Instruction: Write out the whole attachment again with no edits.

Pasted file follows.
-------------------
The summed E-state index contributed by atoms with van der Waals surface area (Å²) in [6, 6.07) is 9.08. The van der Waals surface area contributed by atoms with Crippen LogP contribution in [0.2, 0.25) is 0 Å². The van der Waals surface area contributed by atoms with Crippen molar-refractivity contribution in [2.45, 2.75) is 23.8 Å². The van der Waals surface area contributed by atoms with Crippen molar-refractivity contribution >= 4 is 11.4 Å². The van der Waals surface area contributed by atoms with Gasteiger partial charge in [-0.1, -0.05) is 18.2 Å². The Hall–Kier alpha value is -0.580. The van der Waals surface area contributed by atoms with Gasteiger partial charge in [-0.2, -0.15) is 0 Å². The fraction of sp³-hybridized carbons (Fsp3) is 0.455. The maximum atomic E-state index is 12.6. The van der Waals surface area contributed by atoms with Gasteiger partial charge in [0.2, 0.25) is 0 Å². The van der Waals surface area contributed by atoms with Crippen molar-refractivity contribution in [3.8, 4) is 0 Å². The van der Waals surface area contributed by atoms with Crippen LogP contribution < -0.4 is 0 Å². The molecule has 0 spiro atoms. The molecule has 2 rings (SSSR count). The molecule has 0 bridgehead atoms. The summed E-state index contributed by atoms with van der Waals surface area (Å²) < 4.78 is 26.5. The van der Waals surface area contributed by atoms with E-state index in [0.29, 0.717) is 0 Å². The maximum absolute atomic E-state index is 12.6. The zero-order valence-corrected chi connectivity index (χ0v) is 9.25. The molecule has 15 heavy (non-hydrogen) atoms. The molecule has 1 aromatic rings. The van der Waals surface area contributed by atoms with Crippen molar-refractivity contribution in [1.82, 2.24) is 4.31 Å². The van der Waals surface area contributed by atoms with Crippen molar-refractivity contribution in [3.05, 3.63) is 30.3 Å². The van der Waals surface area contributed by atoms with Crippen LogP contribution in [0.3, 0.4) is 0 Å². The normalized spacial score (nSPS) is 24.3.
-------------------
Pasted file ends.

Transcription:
The summed E-state index contributed by atoms with van der Waals surface area (Å²) in [6, 6.07) is 9.08. The van der Waals surface area contributed by atoms with Crippen LogP contribution in [0.2, 0.25) is 0 Å². The van der Waals surface area contributed by atoms with Crippen molar-refractivity contribution in [2.45, 2.75) is 23.8 Å². The van der Waals surface area contributed by atoms with Crippen molar-refractivity contribution >= 4 is 11.4 Å². The van der Waals surface area contributed by atoms with Gasteiger partial charge in [-0.1, -0.05) is 18.2 Å². The Hall–Kier alpha value is -0.580. The van der Waals surface area contributed by atoms with Gasteiger partial charge in [-0.2, -0.15) is 0 Å². The fraction of sp³-hybridized carbons (Fsp3) is 0.455. The maximum atomic E-state index is 12.6. The van der Waals surface area contributed by atoms with Gasteiger partial charge in [0.2, 0.25) is 0 Å². The van der Waals surface area contributed by atoms with Crippen molar-refractivity contribution in [3.8, 4) is 0 Å². The van der Waals surface area contributed by atoms with Crippen LogP contribution < -0.4 is 0 Å². The molecule has 0 spiro atoms. The molecule has 2 rings (SSSR count). The molecule has 0 bridgehead atoms. The summed E-state index contributed by atoms with van der Waals surface area (Å²) < 4.78 is 26.5. The van der Waals surface area contributed by atoms with E-state index in [0.29, 0.717) is 0 Å². The maximum absolute atomic E-state index is 12.6. The zero-order valence-corrected chi connectivity index (χ0v) is 9.25. The molecule has 15 heavy (non-hydrogen) atoms. The molecule has 1 aromatic rings. The van der Waals surface area contributed by atoms with Crippen molar-refractivity contribution in [1.82, 2.24) is 4.31 Å². The van der Waals surface area contributed by atoms with Crippen molar-refractivity contribution in [3.05, 3.63) is 30.3 Å². The van der Waals surface area contributed by atoms with Crippen LogP contribution in [0.3, 0.4) is 0 Å². The normalized spacial score (nSPS) is 24.3.